Caroline goes on to describe Boris Johnson becoming Prime Minister as a ‘coup’. Did I miss the tanks rolling down Whitehall and the people fleeing as bullets were fired? No. Apart from a half dozen or so environmentalists it was a smooth and orderly transition. The same sort of transition as when Theresa May became Prime Minister – and let’s not forget that she was only chosen as the ‘last-man-standing’ (after Andrea Leadsom withdrew from the contest) by 329 Conservative MPs.

In continuing her assassination attempt of our new Prime Minister, Caroline moves on to his personal qualities. We all know that ‘Boris is Boris’ as David Cameron used to tell us when he’d made some gaffe or caused offense. However, after the past three years of the relentless drip, drip, drip of being told that ‘the Maybot had to go’ because she was too robotic, too inhuman it is particularly interesting to see someone, who is as human as they come, being criticised for their own flawed humanity. And a cautionary tale as ever that we should all be careful what we wish for.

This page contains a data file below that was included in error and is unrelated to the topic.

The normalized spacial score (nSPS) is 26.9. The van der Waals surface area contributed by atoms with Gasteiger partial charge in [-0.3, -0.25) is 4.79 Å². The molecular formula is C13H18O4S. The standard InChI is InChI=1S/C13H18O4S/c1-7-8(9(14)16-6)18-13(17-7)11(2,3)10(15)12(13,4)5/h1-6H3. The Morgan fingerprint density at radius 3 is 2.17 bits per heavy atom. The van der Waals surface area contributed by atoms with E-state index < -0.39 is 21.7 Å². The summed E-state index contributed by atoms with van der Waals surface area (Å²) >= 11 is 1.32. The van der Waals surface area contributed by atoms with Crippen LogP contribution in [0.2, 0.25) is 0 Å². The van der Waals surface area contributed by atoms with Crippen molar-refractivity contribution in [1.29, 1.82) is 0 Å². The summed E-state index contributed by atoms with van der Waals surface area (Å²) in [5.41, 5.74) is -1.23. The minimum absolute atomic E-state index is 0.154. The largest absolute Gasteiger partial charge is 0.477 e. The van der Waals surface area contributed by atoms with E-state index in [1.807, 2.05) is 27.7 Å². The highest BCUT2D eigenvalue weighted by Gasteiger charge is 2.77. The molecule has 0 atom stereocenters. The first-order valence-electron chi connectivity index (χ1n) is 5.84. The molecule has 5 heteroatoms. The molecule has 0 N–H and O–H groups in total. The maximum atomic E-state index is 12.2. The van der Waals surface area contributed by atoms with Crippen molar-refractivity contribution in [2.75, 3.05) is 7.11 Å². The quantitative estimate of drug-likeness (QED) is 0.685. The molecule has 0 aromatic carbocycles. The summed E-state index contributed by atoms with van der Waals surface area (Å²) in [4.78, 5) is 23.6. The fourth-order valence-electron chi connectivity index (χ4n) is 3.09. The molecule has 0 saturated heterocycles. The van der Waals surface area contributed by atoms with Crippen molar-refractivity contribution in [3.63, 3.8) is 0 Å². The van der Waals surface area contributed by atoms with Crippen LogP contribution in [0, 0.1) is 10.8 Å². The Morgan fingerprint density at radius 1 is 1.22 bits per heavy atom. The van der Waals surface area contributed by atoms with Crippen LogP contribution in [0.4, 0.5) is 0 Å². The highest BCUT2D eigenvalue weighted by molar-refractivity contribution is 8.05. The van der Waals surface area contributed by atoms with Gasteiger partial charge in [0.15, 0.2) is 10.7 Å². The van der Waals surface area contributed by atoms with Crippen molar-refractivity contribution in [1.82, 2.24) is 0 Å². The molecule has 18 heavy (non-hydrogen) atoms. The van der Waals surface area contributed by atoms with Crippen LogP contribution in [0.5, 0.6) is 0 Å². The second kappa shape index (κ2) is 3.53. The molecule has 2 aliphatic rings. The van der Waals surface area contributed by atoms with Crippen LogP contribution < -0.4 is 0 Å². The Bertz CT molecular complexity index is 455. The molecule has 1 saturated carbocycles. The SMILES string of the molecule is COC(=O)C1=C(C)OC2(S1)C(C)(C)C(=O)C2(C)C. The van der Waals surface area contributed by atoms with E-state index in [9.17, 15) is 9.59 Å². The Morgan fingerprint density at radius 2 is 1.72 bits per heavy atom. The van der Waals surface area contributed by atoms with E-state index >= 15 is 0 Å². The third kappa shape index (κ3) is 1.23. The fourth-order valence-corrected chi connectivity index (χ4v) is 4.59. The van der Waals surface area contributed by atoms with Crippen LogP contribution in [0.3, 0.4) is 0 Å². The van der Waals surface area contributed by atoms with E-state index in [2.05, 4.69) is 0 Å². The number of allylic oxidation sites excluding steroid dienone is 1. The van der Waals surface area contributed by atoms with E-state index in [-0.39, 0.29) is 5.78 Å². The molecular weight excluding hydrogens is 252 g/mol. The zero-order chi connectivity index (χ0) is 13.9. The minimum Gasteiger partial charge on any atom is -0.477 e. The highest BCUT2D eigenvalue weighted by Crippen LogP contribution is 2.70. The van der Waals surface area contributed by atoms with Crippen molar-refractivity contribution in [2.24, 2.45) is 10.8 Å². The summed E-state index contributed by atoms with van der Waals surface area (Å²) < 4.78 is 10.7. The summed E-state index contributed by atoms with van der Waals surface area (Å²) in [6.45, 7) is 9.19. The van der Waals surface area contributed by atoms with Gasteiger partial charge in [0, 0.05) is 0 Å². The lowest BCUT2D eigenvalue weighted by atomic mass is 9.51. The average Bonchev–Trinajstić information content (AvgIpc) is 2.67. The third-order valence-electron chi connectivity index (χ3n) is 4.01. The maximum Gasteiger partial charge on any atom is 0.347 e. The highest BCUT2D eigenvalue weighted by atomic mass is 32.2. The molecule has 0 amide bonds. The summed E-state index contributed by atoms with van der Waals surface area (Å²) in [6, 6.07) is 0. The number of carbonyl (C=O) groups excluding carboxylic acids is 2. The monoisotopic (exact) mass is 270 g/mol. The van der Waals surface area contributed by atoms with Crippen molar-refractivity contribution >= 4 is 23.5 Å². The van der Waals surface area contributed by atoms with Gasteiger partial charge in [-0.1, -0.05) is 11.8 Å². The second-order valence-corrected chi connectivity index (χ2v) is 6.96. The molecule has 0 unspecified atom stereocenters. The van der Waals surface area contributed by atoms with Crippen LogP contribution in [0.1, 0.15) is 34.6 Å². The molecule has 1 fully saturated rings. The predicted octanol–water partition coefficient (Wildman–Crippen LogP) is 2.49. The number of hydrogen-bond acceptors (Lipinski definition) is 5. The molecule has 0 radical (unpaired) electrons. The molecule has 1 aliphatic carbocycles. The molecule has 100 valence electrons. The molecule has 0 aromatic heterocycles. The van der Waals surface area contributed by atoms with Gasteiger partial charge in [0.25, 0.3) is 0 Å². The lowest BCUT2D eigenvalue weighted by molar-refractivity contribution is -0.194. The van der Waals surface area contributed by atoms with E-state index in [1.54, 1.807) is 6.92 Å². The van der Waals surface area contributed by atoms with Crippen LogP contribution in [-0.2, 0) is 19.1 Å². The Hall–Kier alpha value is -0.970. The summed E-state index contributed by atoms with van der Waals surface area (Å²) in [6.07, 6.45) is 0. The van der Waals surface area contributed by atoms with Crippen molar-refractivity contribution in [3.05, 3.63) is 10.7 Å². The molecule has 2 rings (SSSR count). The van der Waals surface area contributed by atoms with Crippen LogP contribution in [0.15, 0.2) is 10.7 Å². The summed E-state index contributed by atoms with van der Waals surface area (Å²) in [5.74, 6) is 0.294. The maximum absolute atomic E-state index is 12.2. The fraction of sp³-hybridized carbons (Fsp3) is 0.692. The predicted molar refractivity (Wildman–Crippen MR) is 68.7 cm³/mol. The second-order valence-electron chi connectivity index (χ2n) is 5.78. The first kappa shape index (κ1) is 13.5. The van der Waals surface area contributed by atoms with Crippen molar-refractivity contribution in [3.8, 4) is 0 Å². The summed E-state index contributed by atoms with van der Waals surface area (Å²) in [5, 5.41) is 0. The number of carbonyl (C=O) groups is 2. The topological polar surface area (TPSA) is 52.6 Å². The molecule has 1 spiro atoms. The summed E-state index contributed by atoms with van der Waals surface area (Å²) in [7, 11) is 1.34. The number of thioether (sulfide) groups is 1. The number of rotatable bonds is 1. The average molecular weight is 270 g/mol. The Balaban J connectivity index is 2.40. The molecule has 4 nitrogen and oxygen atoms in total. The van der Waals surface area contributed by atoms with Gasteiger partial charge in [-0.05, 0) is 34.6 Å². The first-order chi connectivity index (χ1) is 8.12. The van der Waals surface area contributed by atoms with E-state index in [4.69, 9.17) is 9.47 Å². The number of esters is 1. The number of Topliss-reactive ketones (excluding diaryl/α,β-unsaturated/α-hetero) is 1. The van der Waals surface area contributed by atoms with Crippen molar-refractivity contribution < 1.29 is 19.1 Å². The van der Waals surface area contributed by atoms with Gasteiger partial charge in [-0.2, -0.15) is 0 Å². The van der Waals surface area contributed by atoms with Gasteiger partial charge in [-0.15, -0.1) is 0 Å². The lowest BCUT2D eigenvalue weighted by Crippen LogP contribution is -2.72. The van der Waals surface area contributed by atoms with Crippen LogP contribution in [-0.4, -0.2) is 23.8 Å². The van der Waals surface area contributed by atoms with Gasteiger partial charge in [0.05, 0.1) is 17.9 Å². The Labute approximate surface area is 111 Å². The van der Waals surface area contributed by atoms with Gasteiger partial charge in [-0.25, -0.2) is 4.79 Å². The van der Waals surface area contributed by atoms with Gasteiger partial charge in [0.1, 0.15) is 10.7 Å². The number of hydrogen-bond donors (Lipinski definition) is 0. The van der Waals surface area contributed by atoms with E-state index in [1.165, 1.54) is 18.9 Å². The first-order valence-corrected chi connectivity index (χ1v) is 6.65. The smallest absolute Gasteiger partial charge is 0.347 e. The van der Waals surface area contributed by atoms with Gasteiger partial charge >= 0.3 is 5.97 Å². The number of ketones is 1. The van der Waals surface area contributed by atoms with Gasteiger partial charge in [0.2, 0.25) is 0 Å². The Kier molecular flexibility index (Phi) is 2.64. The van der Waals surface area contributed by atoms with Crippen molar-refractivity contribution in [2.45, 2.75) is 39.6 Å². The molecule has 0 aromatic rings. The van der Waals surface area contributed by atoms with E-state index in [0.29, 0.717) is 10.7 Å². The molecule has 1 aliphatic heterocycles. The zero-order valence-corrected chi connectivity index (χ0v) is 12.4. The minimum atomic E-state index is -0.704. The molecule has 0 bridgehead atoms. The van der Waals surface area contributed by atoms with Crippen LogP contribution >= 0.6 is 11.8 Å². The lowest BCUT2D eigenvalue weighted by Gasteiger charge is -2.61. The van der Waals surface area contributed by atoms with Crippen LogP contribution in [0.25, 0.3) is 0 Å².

She takes us on a tour of the current tropes deployed against Mr. Johnson; too well used to be of interest in rebutting me thinks on this occasion. Before we turn to the left’s favourite attack against the right — money. Unremarkably, Mr. Johnson is able to secure donations from the rich (and of course the reason Caroline knows about these sums is because they have to be declared). Through her omission of the requirements for disclosure of these donations she perpetuates the fallacy that our politics is corrupt. It is not. We are enormously fortunate to live in a country that is properly governed. A country largely free from corrupt practices.